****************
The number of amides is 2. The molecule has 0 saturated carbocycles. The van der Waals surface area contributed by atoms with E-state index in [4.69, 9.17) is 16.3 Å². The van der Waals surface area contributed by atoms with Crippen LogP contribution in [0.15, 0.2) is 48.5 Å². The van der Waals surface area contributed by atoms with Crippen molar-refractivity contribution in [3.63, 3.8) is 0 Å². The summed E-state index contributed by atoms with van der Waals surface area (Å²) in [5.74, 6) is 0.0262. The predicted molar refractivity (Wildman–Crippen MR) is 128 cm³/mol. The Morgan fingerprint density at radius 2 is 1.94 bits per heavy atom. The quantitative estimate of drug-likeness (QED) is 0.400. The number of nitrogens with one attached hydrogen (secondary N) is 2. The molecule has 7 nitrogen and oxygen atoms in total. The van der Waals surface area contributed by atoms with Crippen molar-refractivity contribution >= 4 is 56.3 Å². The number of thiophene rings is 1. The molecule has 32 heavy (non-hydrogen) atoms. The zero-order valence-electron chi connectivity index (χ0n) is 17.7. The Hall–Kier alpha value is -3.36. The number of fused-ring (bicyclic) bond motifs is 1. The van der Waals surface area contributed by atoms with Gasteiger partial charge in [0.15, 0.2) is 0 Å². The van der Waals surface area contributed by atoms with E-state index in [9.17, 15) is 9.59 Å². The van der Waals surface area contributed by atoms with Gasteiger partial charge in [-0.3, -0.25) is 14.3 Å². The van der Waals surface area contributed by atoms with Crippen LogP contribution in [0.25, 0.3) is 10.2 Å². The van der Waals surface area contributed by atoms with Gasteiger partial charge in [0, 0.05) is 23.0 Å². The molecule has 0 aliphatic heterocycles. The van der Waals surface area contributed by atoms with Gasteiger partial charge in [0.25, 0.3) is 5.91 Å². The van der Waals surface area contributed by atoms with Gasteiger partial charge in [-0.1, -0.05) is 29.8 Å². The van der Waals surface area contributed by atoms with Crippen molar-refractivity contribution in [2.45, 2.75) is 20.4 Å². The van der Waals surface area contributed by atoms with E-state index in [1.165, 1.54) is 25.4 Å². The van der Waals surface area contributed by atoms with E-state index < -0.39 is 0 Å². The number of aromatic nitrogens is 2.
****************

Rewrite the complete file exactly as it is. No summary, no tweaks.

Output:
The number of amides is 2. The molecule has 0 saturated carbocycles. The van der Waals surface area contributed by atoms with E-state index in [4.69, 9.17) is 16.3 Å². The van der Waals surface area contributed by atoms with Crippen LogP contribution in [0.15, 0.2) is 48.5 Å². The van der Waals surface area contributed by atoms with Crippen molar-refractivity contribution in [3.63, 3.8) is 0 Å². The summed E-state index contributed by atoms with van der Waals surface area (Å²) in [5.74, 6) is 0.0262. The predicted molar refractivity (Wildman–Crippen MR) is 128 cm³/mol. The Morgan fingerprint density at radius 2 is 1.94 bits per heavy atom. The quantitative estimate of drug-likeness (QED) is 0.400. The number of nitrogens with one attached hydrogen (secondary N) is 2. The molecule has 7 nitrogen and oxygen atoms in total. The van der Waals surface area contributed by atoms with Crippen molar-refractivity contribution >= 4 is 56.3 Å². The number of thiophene rings is 1. The molecule has 32 heavy (non-hydrogen) atoms. The zero-order valence-electron chi connectivity index (χ0n) is 17.7. The Hall–Kier alpha value is -3.36. The number of fused-ring (bicyclic) bond motifs is 1. The van der Waals surface area contributed by atoms with Gasteiger partial charge in [0.15, 0.2) is 0 Å². The van der Waals surface area contributed by atoms with E-state index in [9.17, 15) is 9.59 Å². The van der Waals surface area contributed by atoms with Gasteiger partial charge in [-0.3, -0.25) is 14.3 Å². The van der Waals surface area contributed by atoms with Crippen LogP contribution in [0.25, 0.3) is 10.2 Å². The van der Waals surface area contributed by atoms with Gasteiger partial charge in [0, 0.05) is 23.0 Å². The molecule has 0 aliphatic heterocycles. The van der Waals surface area contributed by atoms with Gasteiger partial charge in [0.25, 0.3) is 5.91 Å². The van der Waals surface area contributed by atoms with Gasteiger partial charge in [-0.1, -0.05) is 29.8 Å². The van der Waals surface area contributed by atoms with Crippen molar-refractivity contribution in [2.45, 2.75) is 20.4 Å². The van der Waals surface area contributed by atoms with E-state index in [1.165, 1.54) is 25.4 Å². The van der Waals surface area contributed by atoms with E-state index < -0.39 is 0 Å². The number of aromatic nitrogens is 2.